**Comments:**
Looking back to high school days, I think about my buddies and all those pretty girls, but I also think a lot about our teachers. Especially Mr. McGown, who taught us about music and so much more which you won't find in any textbook, and Mrs. McGown, who taught us how to type - that turned out to be very important. And Mrs. McDonald who taught us how to express ourselves and Mrs. Schlesselman who did a mighty fine job of teaching trig.

There was, for me, a "defining moment" at SFA. It happened one day when I arrived early to a class and saw a classmate working on a math problem - it wasn't even a math class - but there he sat, someone my own age working hard on a math problem because he actually liked it. After that, I started to experiment with numbers and geometric patterns, and that's what I've been doing ever since.

From '61 to '64 I attended North Texas State. There, in the music building, I met a beautiful woman named Margaret Mitchell. We got married May 30, 1966 at St. Barnabas Episcopal Church in Denton; we had a very pleasant visit at St. B's just three years ago. Our twins, Amy and David, were born in '67, and Brian, in '72, after we'd lived in Louisiana, Missouri, and Chicago, where I finished a PhD in '70 at Illinois Institute of Technology. Since then I've taught and done research at the University of Evansville, in Indiana. Our children grew up here. Now they live in California, Oregon, and England. Margaret and I have four wonderful grandchildren, from two years old to fourteen: Josepha, Daniel, Anna, and Josh.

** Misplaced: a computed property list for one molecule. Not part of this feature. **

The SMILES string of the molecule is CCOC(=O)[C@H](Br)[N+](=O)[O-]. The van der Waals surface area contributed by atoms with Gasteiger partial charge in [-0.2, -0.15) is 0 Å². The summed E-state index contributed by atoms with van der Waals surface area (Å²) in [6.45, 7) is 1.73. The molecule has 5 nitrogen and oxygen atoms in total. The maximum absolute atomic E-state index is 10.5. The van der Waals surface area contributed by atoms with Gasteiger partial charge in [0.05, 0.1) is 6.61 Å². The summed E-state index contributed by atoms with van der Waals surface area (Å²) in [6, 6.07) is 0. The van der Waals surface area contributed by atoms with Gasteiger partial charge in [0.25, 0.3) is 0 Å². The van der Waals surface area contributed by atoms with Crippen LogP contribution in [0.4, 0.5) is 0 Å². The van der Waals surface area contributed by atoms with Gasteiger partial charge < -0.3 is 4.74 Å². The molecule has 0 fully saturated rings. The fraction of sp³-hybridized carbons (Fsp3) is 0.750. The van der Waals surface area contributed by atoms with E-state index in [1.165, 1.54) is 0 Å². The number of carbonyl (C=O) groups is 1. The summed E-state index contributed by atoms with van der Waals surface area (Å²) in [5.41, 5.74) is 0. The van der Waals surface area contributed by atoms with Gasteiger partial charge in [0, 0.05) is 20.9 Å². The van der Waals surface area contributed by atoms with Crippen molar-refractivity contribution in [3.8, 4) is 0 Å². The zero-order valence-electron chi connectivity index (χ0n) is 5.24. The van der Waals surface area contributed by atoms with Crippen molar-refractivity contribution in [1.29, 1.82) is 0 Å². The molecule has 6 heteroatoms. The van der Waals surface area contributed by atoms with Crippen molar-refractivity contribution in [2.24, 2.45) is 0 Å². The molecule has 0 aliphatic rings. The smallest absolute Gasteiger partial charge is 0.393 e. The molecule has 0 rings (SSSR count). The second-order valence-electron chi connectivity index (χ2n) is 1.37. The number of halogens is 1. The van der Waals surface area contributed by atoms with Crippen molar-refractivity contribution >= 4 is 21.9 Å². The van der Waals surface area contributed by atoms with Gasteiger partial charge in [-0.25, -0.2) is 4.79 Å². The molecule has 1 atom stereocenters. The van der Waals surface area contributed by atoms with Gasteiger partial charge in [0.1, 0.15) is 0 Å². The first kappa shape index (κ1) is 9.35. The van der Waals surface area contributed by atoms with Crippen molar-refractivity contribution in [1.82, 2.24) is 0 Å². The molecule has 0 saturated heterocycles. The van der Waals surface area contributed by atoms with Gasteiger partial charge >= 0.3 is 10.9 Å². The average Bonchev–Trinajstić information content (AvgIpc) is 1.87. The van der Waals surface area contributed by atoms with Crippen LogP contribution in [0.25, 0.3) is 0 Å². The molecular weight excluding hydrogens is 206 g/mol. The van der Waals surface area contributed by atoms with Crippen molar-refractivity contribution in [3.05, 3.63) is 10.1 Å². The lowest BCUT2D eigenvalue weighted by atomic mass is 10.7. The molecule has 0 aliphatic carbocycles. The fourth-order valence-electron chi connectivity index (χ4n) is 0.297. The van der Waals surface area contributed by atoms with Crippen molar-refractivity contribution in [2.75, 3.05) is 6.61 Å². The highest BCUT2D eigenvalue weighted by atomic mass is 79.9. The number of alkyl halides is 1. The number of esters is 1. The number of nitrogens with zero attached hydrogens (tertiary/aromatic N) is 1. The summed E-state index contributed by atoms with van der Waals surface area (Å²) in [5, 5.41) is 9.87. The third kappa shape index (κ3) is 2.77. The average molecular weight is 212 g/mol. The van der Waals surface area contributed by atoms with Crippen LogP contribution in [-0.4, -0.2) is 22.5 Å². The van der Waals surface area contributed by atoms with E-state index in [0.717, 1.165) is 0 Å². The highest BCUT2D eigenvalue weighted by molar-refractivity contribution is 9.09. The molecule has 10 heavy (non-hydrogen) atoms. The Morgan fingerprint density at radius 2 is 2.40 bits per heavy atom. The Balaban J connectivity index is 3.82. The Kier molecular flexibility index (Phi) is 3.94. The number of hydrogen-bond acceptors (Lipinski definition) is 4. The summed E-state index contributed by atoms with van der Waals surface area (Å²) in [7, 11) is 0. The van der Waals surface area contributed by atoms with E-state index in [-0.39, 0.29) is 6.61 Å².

Once I went to a party and was introduced as a math teacher. The response was, "Oh, I'm sorry!" However, the truth is, I've enjoyed teaching math and have been fortunate to have some very good students. I've also been lucky as a mathematician, having had certain interests that fit well with new vistas opened up by computers. This resulted in a bunch of articles and books, and also websites called Encyclopedia of Triangle Centers, Unsolved Problems and Rewards, and New Harmony Scientists, Educators, Writers & Artists. (New Harmony is a historic Indiana town.) I've also written some music for church choirs published by G.I.A. in Chicago and some instrumental collections published by Mel Bay.

I mentioned meeting Margaret in the music building back at NTSU, before it became UNT. Margaret majored in organ, has been a church organist for 57 years, taught choral music in the Evansville schools for 20 years, is the co-director of the Evansville Children's Chorus and organist at St. Paul's Episcopal Church, Evansville, where I sing bass in the choir.

In 1982, our family lived near Grantham, England, for several months, where I taught math and English at Harlaxton College, which is the British campus of the University of Evansville. The three kids were in three different schools - Dave attended the same high school that Isaac Newton did; Amy attended Maggie Thatcher's alma mater and sat a few feet in front of her during a visit; and Brian attended the Harlaxton Village Infant School. (He was 10 and didn't much like the name of the school - but that's what some elementary schools were called in England.) We loved our time over there and have returned several times. Margaret and I have also traveled to conferences of a mathematical organization called the Fibonacci Association, of which I am the vice-president. This included conferences in Scotland, Austria, Germany, Luxemburg, Greece, and Mexico.

I've enjoyed reading classmate profiles and viewing some terrific photos. If you google a few other high school reunion websites, you'll find ours to be way out in front. Thanks so much, Roberta, Linda, Beverly, Bill, John, and Vernon, for the marvellous SFA1961 website and reunion!